2. Give choices. You don’t know what she wants. Choose a few things in the general area of where she’s pointing. Ask if she wants one of those. If so, go back to step 1 and model the words. Praise the communication attempt.
3. Show me. Some children are quick to take your hand and lead you to what they want. Once you figure it out, go back to step 1 and model the words. Praise the communication attempt.
**Be a teacher. We as parents are our child’s first teachers. In the first 3-4 years of life, they learn just about everything from you. But, don’t fear! You don’t have to be a certified teacher or therapist to teach your children well. One thing we can all do more of is talk to our children. Children are like sponges. They tend to soak up whatever is thrown their way!
• Share books together every day. Grab a few free ones from the library. Read the story. But don’t stop there. Forget the words and tell the story just by looking at the pictures. Describe what you see. If your child says a word or two, expand on it. “Ball!” “Oh yes, the boy is playing ball in the grass.” “Doggie!” “I see! The doggie is eating his food.” You’re teaching your child vocabulary and sentence structure.
• Ask questions. If you’re child can’t answer the questions, that’s ok. Model the answers for them. “What are you playing with?” “Car!” “What does the car do? Drive? Drive car fast!” “Where does the car drive? On the road!” “Who rides in the car? Mom, brother, sister” “Where do we go in the car? Grocery store! School! Work!”
• Tell what you’re doing. As parents, it seems there is always something that has to be done! Dishes, laundry, yard work! The list goes on and on. Let your child be a helper! “I’m using warm water and soap to clean this plate. Then I’ll use a towel to dry it off.” “Oh, thank you for putting the clean clothes in the basket.” Just by narrating your actions, you’re teaching your child tons of vocabulary.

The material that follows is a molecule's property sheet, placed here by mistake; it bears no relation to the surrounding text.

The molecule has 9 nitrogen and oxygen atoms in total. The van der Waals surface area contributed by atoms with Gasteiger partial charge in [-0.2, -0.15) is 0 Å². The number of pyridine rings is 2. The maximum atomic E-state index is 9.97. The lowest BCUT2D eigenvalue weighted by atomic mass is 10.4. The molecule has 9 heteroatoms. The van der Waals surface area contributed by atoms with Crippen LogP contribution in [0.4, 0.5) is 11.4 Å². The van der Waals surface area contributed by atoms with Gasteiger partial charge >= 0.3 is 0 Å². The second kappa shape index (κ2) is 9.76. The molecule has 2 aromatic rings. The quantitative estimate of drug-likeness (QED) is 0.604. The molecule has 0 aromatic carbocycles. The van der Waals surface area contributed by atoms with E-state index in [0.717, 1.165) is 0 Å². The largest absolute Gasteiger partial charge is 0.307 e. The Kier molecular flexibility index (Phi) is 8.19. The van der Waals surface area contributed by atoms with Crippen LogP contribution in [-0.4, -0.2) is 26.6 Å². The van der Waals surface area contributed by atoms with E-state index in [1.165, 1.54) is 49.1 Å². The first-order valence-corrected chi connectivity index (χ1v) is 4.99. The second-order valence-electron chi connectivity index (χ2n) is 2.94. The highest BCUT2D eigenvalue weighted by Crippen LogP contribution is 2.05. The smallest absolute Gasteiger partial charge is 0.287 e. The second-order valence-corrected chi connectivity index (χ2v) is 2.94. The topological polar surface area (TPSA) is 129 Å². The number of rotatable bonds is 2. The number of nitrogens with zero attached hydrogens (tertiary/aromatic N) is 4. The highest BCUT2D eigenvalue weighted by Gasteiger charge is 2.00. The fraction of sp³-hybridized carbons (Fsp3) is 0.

***As always, consult your doctor. Pediatricians try to ask as many questions as possible regarding your child’s development when you visit. Often, they ask about the child’s communication. If they do, give a detailed description of how your child communicates. If they don’t ask, bring it up! Talk about how your child communicates and ask if it’s age-appropriate. Don’t be afraid to talk openly and honestly with your doctor about this or any issue. It’s how you and your doctor can work together to provide the best care for your child. Your doctor can help you find the people and resources your child needs. If your child has communication difficulties, speech-language therapy can help you and your child communicate and reduce or even eliminate some behaviors.
Just remember, help is out there for you.
Katy Cavanaugh, MS, CCC-SLP
ABC Pediatric Therapy Network